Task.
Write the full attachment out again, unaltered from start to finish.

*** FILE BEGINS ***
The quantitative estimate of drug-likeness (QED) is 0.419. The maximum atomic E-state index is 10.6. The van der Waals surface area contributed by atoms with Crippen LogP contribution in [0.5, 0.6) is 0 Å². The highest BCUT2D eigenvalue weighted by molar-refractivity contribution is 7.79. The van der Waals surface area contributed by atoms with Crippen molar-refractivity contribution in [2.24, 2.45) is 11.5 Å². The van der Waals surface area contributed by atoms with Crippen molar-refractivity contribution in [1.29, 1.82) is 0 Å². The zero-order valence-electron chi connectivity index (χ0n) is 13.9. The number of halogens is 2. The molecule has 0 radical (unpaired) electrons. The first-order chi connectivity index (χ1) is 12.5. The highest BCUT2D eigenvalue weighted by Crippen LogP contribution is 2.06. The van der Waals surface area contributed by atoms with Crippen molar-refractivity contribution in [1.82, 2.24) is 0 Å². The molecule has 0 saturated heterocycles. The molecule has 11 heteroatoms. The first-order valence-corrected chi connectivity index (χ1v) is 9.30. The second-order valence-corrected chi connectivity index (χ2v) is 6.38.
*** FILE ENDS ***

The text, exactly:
The quantitative estimate of drug-likeness (QED) is 0.419. The maximum atomic E-state index is 10.6. The van der Waals surface area contributed by atoms with Crippen LogP contribution in [0.5, 0.6) is 0 Å². The highest BCUT2D eigenvalue weighted by molar-refractivity contribution is 7.79. The van der Waals surface area contributed by atoms with Crippen molar-refractivity contribution in [2.24, 2.45) is 11.5 Å². The van der Waals surface area contributed by atoms with Crippen molar-refractivity contribution in [1.29, 1.82) is 0 Å². The zero-order valence-electron chi connectivity index (χ0n) is 13.9. The number of halogens is 2. The molecule has 0 radical (unpaired) electrons. The first-order chi connectivity index (χ1) is 12.5. The highest BCUT2D eigenvalue weighted by Crippen LogP contribution is 2.06. The van der Waals surface area contributed by atoms with Crippen molar-refractivity contribution in [1.82, 2.24) is 0 Å². The molecule has 0 saturated heterocycles. The molecule has 11 heteroatoms. The first-order valence-corrected chi connectivity index (χ1v) is 9.30. The second-order valence-corrected chi connectivity index (χ2v) is 6.38.